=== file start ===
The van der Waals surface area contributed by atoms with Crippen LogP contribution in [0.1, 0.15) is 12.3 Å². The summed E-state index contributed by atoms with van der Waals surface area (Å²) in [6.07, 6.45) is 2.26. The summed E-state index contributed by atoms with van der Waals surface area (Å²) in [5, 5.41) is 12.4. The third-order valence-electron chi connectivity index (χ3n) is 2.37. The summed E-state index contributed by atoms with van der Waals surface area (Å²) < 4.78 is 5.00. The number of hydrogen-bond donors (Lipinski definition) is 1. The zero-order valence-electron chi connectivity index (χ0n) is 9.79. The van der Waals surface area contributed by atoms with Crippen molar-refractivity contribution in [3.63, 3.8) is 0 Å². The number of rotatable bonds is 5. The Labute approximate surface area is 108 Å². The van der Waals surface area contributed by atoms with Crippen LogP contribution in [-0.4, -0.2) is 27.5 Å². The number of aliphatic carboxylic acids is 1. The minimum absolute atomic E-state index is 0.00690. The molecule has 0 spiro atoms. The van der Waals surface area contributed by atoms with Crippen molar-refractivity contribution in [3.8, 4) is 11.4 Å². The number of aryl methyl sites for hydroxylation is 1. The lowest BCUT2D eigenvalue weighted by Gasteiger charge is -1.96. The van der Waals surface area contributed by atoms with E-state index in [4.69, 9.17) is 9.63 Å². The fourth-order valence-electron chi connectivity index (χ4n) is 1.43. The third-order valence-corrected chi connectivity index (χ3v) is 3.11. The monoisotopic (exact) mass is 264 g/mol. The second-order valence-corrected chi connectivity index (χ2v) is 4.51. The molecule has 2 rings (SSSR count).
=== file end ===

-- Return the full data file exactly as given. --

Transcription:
The van der Waals surface area contributed by atoms with Crippen LogP contribution in [0.1, 0.15) is 12.3 Å². The summed E-state index contributed by atoms with van der Waals surface area (Å²) in [6.07, 6.45) is 2.26. The summed E-state index contributed by atoms with van der Waals surface area (Å²) in [5, 5.41) is 12.4. The third-order valence-electron chi connectivity index (χ3n) is 2.37. The summed E-state index contributed by atoms with van der Waals surface area (Å²) < 4.78 is 5.00. The number of hydrogen-bond donors (Lipinski definition) is 1. The zero-order valence-electron chi connectivity index (χ0n) is 9.79. The van der Waals surface area contributed by atoms with Crippen molar-refractivity contribution in [3.63, 3.8) is 0 Å². The number of rotatable bonds is 5. The Labute approximate surface area is 108 Å². The van der Waals surface area contributed by atoms with Crippen LogP contribution in [-0.4, -0.2) is 27.5 Å². The number of aliphatic carboxylic acids is 1. The minimum absolute atomic E-state index is 0.00690. The molecule has 0 spiro atoms. The van der Waals surface area contributed by atoms with Crippen molar-refractivity contribution in [3.8, 4) is 11.4 Å². The number of aryl methyl sites for hydroxylation is 1. The lowest BCUT2D eigenvalue weighted by Gasteiger charge is -1.96. The van der Waals surface area contributed by atoms with E-state index in [4.69, 9.17) is 9.63 Å². The fourth-order valence-electron chi connectivity index (χ4n) is 1.43. The third-order valence-corrected chi connectivity index (χ3v) is 3.11. The monoisotopic (exact) mass is 264 g/mol. The second-order valence-corrected chi connectivity index (χ2v) is 4.51. The molecule has 2 rings (SSSR count).